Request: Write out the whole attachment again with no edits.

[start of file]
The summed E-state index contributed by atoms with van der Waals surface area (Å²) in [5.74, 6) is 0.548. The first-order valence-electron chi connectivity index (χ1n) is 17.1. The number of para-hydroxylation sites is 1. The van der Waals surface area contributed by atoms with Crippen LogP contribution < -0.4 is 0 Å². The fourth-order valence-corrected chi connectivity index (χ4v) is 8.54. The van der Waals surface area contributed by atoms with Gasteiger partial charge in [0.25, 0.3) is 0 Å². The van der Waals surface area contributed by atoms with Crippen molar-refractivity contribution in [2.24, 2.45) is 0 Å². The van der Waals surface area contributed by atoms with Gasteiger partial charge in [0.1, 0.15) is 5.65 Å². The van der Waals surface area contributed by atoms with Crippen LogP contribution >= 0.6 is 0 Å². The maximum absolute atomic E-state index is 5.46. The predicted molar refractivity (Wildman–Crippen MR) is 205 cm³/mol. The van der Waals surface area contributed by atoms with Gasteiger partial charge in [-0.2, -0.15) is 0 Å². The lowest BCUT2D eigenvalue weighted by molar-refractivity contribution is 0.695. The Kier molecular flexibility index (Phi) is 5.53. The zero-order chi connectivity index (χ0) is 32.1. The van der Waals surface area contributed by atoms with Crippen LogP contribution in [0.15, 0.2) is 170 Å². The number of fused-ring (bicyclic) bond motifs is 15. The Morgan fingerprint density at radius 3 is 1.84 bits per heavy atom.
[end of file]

The summed E-state index contributed by atoms with van der Waals surface area (Å²) in [5.74, 6) is 0.548. The first-order valence-electron chi connectivity index (χ1n) is 17.1. The number of para-hydroxylation sites is 1. The van der Waals surface area contributed by atoms with Crippen LogP contribution < -0.4 is 0 Å². The fourth-order valence-corrected chi connectivity index (χ4v) is 8.54. The van der Waals surface area contributed by atoms with Gasteiger partial charge in [0.25, 0.3) is 0 Å². The van der Waals surface area contributed by atoms with Crippen molar-refractivity contribution in [2.24, 2.45) is 0 Å². The van der Waals surface area contributed by atoms with Gasteiger partial charge in [0.1, 0.15) is 5.65 Å². The van der Waals surface area contributed by atoms with Crippen LogP contribution >= 0.6 is 0 Å². The maximum absolute atomic E-state index is 5.46. The predicted molar refractivity (Wildman–Crippen MR) is 205 cm³/mol. The van der Waals surface area contributed by atoms with Gasteiger partial charge in [-0.2, -0.15) is 0 Å². The lowest BCUT2D eigenvalue weighted by molar-refractivity contribution is 0.695. The Kier molecular flexibility index (Phi) is 5.53. The zero-order chi connectivity index (χ0) is 32.1. The van der Waals surface area contributed by atoms with Crippen LogP contribution in [0.15, 0.2) is 170 Å². The number of fused-ring (bicyclic) bond motifs is 15. The Morgan fingerprint density at radius 3 is 1.84 bits per heavy atom.